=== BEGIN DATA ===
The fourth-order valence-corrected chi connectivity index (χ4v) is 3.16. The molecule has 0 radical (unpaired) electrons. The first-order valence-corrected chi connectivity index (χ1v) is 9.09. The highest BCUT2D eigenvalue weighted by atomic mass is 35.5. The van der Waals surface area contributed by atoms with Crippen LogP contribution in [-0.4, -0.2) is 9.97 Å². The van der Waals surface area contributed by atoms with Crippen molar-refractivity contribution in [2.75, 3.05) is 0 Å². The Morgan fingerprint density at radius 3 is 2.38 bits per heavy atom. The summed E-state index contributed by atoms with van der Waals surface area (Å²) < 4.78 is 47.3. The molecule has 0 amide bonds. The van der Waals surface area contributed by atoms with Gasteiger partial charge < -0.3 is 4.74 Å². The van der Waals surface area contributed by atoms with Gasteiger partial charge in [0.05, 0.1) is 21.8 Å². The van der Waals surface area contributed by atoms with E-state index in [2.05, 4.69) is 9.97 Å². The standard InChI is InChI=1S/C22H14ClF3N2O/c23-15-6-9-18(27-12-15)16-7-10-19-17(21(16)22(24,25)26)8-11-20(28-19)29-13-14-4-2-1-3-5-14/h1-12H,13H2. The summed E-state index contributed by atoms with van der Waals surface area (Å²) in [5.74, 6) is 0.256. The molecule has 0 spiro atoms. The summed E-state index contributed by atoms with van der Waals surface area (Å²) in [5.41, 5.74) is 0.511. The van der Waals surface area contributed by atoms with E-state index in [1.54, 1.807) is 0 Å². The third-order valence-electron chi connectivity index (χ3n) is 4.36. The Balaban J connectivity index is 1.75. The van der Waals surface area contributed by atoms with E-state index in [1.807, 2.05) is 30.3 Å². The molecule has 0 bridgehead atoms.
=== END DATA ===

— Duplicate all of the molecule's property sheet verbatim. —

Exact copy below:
The fourth-order valence-corrected chi connectivity index (χ4v) is 3.16. The molecule has 0 radical (unpaired) electrons. The first-order valence-corrected chi connectivity index (χ1v) is 9.09. The highest BCUT2D eigenvalue weighted by atomic mass is 35.5. The van der Waals surface area contributed by atoms with Crippen LogP contribution in [-0.4, -0.2) is 9.97 Å². The van der Waals surface area contributed by atoms with Crippen molar-refractivity contribution in [2.75, 3.05) is 0 Å². The Morgan fingerprint density at radius 3 is 2.38 bits per heavy atom. The summed E-state index contributed by atoms with van der Waals surface area (Å²) < 4.78 is 47.3. The molecule has 0 amide bonds. The van der Waals surface area contributed by atoms with Gasteiger partial charge < -0.3 is 4.74 Å². The van der Waals surface area contributed by atoms with Gasteiger partial charge in [0.05, 0.1) is 21.8 Å². The van der Waals surface area contributed by atoms with E-state index in [2.05, 4.69) is 9.97 Å². The standard InChI is InChI=1S/C22H14ClF3N2O/c23-15-6-9-18(27-12-15)16-7-10-19-17(21(16)22(24,25)26)8-11-20(28-19)29-13-14-4-2-1-3-5-14/h1-12H,13H2. The summed E-state index contributed by atoms with van der Waals surface area (Å²) in [5.74, 6) is 0.256. The molecule has 0 spiro atoms. The summed E-state index contributed by atoms with van der Waals surface area (Å²) in [5.41, 5.74) is 0.511. The van der Waals surface area contributed by atoms with E-state index in [1.54, 1.807) is 0 Å². The third-order valence-electron chi connectivity index (χ3n) is 4.36. The Balaban J connectivity index is 1.75. The van der Waals surface area contributed by atoms with E-state index in [1.807, 2.05) is 30.3 Å². The molecule has 0 bridgehead atoms.